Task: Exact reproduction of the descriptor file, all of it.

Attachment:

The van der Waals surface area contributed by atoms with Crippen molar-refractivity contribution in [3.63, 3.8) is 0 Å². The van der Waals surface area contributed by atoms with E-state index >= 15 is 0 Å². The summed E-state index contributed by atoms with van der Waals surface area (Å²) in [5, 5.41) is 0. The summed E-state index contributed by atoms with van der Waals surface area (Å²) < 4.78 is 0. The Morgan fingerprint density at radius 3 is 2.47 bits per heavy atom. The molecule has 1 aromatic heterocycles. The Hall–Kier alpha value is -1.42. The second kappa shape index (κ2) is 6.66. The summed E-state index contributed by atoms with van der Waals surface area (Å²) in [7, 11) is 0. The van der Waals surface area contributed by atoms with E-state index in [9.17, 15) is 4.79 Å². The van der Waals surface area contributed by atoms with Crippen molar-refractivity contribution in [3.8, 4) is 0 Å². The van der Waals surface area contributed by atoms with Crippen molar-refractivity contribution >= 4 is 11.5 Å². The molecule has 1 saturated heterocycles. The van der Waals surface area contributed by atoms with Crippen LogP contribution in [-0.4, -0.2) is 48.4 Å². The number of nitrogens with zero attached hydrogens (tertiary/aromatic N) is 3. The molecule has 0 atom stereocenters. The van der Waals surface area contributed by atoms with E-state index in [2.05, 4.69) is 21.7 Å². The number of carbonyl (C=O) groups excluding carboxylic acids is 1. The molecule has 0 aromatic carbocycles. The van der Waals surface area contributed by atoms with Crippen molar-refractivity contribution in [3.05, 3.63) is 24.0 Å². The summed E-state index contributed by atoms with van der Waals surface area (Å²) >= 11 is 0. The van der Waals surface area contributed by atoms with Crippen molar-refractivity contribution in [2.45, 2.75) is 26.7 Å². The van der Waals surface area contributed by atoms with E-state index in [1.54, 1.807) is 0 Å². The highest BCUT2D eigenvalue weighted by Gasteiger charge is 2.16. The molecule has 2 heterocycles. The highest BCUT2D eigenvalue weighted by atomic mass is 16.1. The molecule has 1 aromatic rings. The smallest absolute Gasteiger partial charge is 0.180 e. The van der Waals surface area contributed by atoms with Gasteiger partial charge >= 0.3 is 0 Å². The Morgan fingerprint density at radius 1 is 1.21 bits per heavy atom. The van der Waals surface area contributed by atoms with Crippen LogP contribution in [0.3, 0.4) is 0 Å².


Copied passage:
The van der Waals surface area contributed by atoms with Crippen molar-refractivity contribution in [3.63, 3.8) is 0 Å². The van der Waals surface area contributed by atoms with E-state index >= 15 is 0 Å². The summed E-state index contributed by atoms with van der Waals surface area (Å²) in [5, 5.41) is 0. The summed E-state index contributed by atoms with van der Waals surface area (Å²) < 4.78 is 0. The Morgan fingerprint density at radius 3 is 2.47 bits per heavy atom. The molecule has 1 aromatic heterocycles. The Hall–Kier alpha value is -1.42. The second kappa shape index (κ2) is 6.66. The summed E-state index contributed by atoms with van der Waals surface area (Å²) in [7, 11) is 0. The van der Waals surface area contributed by atoms with E-state index in [9.17, 15) is 4.79 Å². The van der Waals surface area contributed by atoms with Crippen molar-refractivity contribution in [3.8, 4) is 0 Å². The van der Waals surface area contributed by atoms with Crippen molar-refractivity contribution >= 4 is 11.5 Å². The molecule has 1 saturated heterocycles. The van der Waals surface area contributed by atoms with Crippen LogP contribution in [-0.4, -0.2) is 48.4 Å². The number of nitrogens with zero attached hydrogens (tertiary/aromatic N) is 3. The molecule has 0 atom stereocenters. The van der Waals surface area contributed by atoms with E-state index in [2.05, 4.69) is 21.7 Å². The number of carbonyl (C=O) groups excluding carboxylic acids is 1. The molecule has 0 aromatic carbocycles. The van der Waals surface area contributed by atoms with Crippen molar-refractivity contribution in [3.05, 3.63) is 24.0 Å². The summed E-state index contributed by atoms with van der Waals surface area (Å²) >= 11 is 0. The van der Waals surface area contributed by atoms with Crippen molar-refractivity contribution in [2.45, 2.75) is 26.7 Å². The van der Waals surface area contributed by atoms with E-state index in [1.54, 1.807) is 0 Å². The highest BCUT2D eigenvalue weighted by Gasteiger charge is 2.16. The molecule has 2 heterocycles. The highest BCUT2D eigenvalue weighted by atomic mass is 16.1. The molecule has 1 aromatic rings. The smallest absolute Gasteiger partial charge is 0.180 e. The van der Waals surface area contributed by atoms with Gasteiger partial charge >= 0.3 is 0 Å². The Morgan fingerprint density at radius 1 is 1.21 bits per heavy atom. The van der Waals surface area contributed by atoms with Crippen LogP contribution in [0.3, 0.4) is 0 Å².